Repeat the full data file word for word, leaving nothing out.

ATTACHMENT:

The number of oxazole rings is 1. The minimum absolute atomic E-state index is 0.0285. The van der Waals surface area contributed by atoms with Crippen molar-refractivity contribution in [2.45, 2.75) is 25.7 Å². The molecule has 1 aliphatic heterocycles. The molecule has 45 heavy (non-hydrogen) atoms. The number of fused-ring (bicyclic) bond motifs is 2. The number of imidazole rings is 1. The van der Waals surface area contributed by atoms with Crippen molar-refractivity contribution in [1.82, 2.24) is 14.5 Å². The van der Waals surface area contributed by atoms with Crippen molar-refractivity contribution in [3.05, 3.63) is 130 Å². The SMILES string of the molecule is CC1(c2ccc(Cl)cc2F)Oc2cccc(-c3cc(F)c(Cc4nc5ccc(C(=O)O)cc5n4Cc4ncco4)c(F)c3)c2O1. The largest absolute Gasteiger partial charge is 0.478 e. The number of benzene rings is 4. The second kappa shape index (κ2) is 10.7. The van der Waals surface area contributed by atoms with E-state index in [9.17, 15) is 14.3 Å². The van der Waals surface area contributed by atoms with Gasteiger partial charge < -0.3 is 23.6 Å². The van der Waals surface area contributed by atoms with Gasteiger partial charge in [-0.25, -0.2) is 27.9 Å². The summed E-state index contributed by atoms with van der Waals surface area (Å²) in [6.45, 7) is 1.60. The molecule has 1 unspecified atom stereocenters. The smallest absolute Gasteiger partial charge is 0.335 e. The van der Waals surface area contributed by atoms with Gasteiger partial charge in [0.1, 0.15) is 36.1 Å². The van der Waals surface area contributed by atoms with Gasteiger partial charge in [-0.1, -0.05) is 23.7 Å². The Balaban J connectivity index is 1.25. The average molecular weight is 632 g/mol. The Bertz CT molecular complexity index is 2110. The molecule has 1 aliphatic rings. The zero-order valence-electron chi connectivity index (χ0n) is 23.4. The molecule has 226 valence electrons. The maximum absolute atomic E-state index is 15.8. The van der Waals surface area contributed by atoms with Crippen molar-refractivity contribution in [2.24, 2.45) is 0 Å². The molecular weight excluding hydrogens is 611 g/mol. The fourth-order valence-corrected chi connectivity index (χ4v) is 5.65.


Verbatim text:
The number of oxazole rings is 1. The minimum absolute atomic E-state index is 0.0285. The van der Waals surface area contributed by atoms with Crippen molar-refractivity contribution in [2.45, 2.75) is 25.7 Å². The molecule has 1 aliphatic heterocycles. The molecule has 45 heavy (non-hydrogen) atoms. The number of fused-ring (bicyclic) bond motifs is 2. The number of imidazole rings is 1. The van der Waals surface area contributed by atoms with Crippen molar-refractivity contribution in [1.82, 2.24) is 14.5 Å². The van der Waals surface area contributed by atoms with Crippen molar-refractivity contribution in [3.05, 3.63) is 130 Å². The SMILES string of the molecule is CC1(c2ccc(Cl)cc2F)Oc2cccc(-c3cc(F)c(Cc4nc5ccc(C(=O)O)cc5n4Cc4ncco4)c(F)c3)c2O1. The largest absolute Gasteiger partial charge is 0.478 e. The number of benzene rings is 4. The second kappa shape index (κ2) is 10.7. The van der Waals surface area contributed by atoms with E-state index in [9.17, 15) is 14.3 Å². The van der Waals surface area contributed by atoms with Gasteiger partial charge < -0.3 is 23.6 Å². The van der Waals surface area contributed by atoms with Gasteiger partial charge in [-0.25, -0.2) is 27.9 Å². The summed E-state index contributed by atoms with van der Waals surface area (Å²) in [6.45, 7) is 1.60. The molecule has 1 unspecified atom stereocenters. The smallest absolute Gasteiger partial charge is 0.335 e. The van der Waals surface area contributed by atoms with Gasteiger partial charge in [0.1, 0.15) is 36.1 Å². The van der Waals surface area contributed by atoms with Gasteiger partial charge in [-0.1, -0.05) is 23.7 Å². The Balaban J connectivity index is 1.25. The average molecular weight is 632 g/mol. The Bertz CT molecular complexity index is 2110. The molecule has 1 aliphatic rings. The zero-order valence-electron chi connectivity index (χ0n) is 23.4. The molecule has 226 valence electrons. The maximum absolute atomic E-state index is 15.8. The van der Waals surface area contributed by atoms with Crippen molar-refractivity contribution in [2.24, 2.45) is 0 Å². The molecular weight excluding hydrogens is 611 g/mol. The fourth-order valence-corrected chi connectivity index (χ4v) is 5.65.